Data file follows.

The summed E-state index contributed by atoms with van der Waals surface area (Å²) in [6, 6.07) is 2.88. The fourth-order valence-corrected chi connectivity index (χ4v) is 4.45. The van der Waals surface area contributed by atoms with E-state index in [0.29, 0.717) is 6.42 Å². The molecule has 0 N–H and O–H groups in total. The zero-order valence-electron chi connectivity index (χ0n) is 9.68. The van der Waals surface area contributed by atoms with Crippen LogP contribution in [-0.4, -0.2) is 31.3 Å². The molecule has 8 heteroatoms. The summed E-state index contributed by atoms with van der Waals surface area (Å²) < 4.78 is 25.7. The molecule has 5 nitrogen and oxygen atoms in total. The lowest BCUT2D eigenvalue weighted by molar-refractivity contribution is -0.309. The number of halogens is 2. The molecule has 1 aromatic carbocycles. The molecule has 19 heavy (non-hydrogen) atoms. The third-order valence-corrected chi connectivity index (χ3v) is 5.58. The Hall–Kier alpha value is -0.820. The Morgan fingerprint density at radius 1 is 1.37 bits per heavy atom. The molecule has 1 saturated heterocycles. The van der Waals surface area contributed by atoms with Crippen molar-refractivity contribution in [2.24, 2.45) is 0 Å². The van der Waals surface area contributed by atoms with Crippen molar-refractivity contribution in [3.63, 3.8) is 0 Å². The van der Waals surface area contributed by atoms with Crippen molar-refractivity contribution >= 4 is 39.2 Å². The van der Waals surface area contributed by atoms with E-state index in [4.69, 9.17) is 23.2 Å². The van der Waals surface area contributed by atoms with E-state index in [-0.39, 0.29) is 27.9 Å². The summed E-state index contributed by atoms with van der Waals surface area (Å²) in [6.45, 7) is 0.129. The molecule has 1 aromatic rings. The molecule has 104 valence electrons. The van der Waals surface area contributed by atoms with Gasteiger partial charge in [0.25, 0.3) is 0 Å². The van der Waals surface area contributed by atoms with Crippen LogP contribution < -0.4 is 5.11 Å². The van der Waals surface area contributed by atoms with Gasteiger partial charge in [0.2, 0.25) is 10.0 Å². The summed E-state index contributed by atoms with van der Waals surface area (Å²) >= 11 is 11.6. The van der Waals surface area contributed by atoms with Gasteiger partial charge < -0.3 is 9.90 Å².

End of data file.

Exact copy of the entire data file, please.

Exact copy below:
The summed E-state index contributed by atoms with van der Waals surface area (Å²) in [6, 6.07) is 2.88. The fourth-order valence-corrected chi connectivity index (χ4v) is 4.45. The van der Waals surface area contributed by atoms with E-state index in [0.29, 0.717) is 6.42 Å². The molecule has 0 N–H and O–H groups in total. The zero-order valence-electron chi connectivity index (χ0n) is 9.68. The van der Waals surface area contributed by atoms with Crippen LogP contribution in [-0.4, -0.2) is 31.3 Å². The molecule has 8 heteroatoms. The summed E-state index contributed by atoms with van der Waals surface area (Å²) < 4.78 is 25.7. The molecule has 5 nitrogen and oxygen atoms in total. The lowest BCUT2D eigenvalue weighted by molar-refractivity contribution is -0.309. The number of halogens is 2. The molecule has 1 aromatic carbocycles. The molecule has 19 heavy (non-hydrogen) atoms. The third-order valence-corrected chi connectivity index (χ3v) is 5.58. The Hall–Kier alpha value is -0.820. The Morgan fingerprint density at radius 1 is 1.37 bits per heavy atom. The molecule has 1 saturated heterocycles. The van der Waals surface area contributed by atoms with Crippen molar-refractivity contribution in [2.24, 2.45) is 0 Å². The van der Waals surface area contributed by atoms with Crippen molar-refractivity contribution in [3.63, 3.8) is 0 Å². The van der Waals surface area contributed by atoms with Crippen molar-refractivity contribution >= 4 is 39.2 Å². The van der Waals surface area contributed by atoms with E-state index in [4.69, 9.17) is 23.2 Å². The van der Waals surface area contributed by atoms with E-state index in [-0.39, 0.29) is 27.9 Å². The summed E-state index contributed by atoms with van der Waals surface area (Å²) in [6.45, 7) is 0.129. The molecule has 1 aromatic rings. The molecule has 104 valence electrons. The van der Waals surface area contributed by atoms with Gasteiger partial charge in [0.25, 0.3) is 0 Å². The van der Waals surface area contributed by atoms with Crippen LogP contribution < -0.4 is 5.11 Å². The van der Waals surface area contributed by atoms with Gasteiger partial charge in [0.2, 0.25) is 10.0 Å². The summed E-state index contributed by atoms with van der Waals surface area (Å²) >= 11 is 11.6. The van der Waals surface area contributed by atoms with Gasteiger partial charge < -0.3 is 9.90 Å².